BALTIMORE (AP) -- A teenage girl accused of bullying a 16-year-old autistic boy pleaded "responsible" to a pair of misdemeanor charges on Thursday after her case was transferred from adult to juvenile court.
A "responsible" plea is the juvenile equivalent of a "guilty" plea in adult court. Appearing in a county court in Leonardtown, Maryland, the 17-year-old girl entered the plea to the charges of second-degree assault and distribution of an obscene video.
The defendant was originally charged with false imprisonment, child pornography solicitation and first-degree assault stemming from abuses she and the victim's 15-year-old girlfriend inflicted on the boy, including holding him at knifepoint, forcing him to walk on a frozen lake and attempting to force him to have sex with his family dog. If she had been convicted of those charges in adult criminal court, the teen could have faced up to 80 years in prison.
The teen will be released from juvenile detention on or before her 21st birthday.
The Associated Press does not name juvenile defendants.
According to court documents, the two teenage girls videotaped the abuses with a cellphone. In one video, the 17-year-old holds a knife to the boy's throat, threatening and taunting him. In another, the girls tell the boy to walk out into the middle of a frozen lake to retrieve a basketball. According to the charging papers, the girls offered no help when the boy several times crashed through the ice.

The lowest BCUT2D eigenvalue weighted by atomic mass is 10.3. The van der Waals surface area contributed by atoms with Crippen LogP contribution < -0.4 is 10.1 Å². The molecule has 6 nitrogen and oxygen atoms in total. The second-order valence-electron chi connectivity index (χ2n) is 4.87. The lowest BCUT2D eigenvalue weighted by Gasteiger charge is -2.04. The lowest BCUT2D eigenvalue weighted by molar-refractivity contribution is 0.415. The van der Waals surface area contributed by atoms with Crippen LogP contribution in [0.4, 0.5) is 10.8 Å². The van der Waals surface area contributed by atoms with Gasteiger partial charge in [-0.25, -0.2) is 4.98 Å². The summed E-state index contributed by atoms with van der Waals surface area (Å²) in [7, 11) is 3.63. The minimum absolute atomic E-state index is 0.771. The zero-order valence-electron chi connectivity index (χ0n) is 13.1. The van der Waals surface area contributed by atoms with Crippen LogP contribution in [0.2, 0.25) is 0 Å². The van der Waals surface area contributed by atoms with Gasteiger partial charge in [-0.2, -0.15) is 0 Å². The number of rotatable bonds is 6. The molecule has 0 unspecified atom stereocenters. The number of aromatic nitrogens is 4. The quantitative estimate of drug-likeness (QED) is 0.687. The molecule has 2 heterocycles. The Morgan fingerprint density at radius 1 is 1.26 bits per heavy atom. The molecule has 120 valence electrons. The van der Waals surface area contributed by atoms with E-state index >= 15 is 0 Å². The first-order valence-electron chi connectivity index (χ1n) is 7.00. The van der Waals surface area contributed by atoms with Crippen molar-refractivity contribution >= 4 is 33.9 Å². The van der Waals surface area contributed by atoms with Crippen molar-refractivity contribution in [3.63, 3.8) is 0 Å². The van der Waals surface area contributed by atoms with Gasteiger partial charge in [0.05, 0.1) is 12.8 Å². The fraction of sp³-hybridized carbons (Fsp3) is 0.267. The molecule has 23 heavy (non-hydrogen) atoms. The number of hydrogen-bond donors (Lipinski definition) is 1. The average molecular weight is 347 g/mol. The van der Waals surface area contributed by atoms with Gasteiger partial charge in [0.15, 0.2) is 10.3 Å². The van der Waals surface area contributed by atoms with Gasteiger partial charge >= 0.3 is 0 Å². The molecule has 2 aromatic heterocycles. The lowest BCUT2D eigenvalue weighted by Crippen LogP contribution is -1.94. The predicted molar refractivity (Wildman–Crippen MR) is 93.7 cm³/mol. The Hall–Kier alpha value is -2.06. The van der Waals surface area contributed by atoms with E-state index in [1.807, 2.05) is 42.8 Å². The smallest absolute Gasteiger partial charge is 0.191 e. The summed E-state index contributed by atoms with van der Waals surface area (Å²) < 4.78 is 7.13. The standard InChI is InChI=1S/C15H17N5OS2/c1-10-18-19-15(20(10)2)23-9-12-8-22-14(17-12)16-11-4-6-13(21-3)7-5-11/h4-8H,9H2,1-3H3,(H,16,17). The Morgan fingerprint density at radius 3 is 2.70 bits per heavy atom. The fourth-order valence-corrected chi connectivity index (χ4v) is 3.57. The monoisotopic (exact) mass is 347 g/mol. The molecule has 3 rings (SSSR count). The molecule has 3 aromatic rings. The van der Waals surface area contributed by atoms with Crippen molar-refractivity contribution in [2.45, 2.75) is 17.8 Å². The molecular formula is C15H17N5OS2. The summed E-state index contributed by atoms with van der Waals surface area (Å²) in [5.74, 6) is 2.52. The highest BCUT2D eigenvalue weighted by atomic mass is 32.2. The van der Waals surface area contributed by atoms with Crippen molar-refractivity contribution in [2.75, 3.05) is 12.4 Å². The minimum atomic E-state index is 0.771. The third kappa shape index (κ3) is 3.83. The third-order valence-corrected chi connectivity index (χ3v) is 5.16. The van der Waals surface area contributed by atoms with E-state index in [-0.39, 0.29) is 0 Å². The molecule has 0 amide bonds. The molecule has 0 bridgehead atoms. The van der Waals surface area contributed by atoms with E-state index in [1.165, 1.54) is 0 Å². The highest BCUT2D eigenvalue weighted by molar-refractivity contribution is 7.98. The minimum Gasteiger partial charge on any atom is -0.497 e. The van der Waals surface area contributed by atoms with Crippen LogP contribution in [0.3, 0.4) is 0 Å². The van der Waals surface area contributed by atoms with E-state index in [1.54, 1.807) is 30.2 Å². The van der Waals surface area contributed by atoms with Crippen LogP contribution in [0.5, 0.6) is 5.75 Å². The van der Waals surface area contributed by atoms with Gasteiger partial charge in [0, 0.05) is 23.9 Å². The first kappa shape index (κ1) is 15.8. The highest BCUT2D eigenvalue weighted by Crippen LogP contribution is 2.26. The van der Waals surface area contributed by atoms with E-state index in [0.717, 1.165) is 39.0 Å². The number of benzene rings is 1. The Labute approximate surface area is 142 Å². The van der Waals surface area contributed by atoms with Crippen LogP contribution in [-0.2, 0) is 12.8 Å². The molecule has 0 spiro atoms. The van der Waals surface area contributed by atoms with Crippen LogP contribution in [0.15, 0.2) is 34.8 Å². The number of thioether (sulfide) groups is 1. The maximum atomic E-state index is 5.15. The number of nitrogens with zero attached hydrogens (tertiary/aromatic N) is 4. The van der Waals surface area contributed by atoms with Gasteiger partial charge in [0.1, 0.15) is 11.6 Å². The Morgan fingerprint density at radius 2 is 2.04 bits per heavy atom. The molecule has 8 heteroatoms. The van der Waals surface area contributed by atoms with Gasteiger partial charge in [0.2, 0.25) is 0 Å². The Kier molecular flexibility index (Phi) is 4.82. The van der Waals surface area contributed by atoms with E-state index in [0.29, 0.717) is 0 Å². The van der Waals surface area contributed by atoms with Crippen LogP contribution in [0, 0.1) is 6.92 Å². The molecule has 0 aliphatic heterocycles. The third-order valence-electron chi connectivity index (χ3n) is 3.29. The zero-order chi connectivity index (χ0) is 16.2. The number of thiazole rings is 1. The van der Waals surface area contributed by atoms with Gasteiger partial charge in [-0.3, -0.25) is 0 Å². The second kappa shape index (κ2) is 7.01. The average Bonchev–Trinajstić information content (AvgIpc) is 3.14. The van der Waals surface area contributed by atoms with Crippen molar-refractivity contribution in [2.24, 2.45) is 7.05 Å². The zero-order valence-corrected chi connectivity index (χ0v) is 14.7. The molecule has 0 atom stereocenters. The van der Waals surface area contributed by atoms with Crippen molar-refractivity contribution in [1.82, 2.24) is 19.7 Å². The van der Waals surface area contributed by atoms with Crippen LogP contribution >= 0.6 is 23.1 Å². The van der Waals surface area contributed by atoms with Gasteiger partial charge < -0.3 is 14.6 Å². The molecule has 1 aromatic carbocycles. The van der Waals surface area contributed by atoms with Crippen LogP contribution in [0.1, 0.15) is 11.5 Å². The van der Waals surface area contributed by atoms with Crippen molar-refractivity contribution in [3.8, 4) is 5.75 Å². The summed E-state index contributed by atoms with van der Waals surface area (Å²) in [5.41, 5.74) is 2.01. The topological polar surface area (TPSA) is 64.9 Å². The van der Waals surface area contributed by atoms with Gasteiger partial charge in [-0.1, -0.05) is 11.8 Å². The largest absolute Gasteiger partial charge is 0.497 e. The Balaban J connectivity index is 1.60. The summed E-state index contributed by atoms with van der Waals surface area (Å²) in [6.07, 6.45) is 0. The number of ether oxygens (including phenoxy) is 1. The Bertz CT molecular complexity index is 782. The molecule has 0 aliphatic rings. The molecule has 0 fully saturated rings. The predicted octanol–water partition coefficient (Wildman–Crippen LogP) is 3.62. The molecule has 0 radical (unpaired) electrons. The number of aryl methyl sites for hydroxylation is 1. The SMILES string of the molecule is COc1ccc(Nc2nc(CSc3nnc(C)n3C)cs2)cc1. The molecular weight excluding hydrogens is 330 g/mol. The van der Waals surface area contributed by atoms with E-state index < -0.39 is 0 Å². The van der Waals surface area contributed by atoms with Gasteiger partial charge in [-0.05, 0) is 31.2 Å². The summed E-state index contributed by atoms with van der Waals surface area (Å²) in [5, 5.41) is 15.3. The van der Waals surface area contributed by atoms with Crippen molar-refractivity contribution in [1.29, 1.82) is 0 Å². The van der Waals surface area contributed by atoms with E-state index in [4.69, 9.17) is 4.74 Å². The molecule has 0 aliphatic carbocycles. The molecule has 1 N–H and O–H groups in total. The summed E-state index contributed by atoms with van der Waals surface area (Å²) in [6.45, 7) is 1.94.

The teen's attorney, Brian Thompson, said his client never should have been charged as an adult.
"We have a choice as a society when kids go wrong," Thompson told The Associated Press on Thursday. "We either decide we're going to try and fix them, rehabilitate them, put them in a therapeutic environment that will treat them so hopefully they can come out at a later time and be productive members of our community, or we decide they're incorrigible, not try and help them and punish them as adults. That would have been wrong."
Assistant State's Attorney John Pleisse, who prosecuted the case, did not return a telephone call for comment, nor did the 17-year-old girl's parents.
The victim, a high-functioning autistic high school sophomore, was quoted by The Washington Post last month as saying that although the treatment he received sometimes frightened him, he wanted charges against the girls dropped.
"It really makes me upset that my parents want to see them in jail," the boy said. "Because I really like them." On Thursday, however, the boy's mother was quoted by the newspaper as saying that her son is now "over" the girls.
The 17-year-old is to be sentenced next week to an inpatient juvenile residential program. The 15-year-old girl pleaded "responsible" last month to second-degree assault and displaying an obscene photograph. She was sentenced to a juvenile detention center in Maryland.
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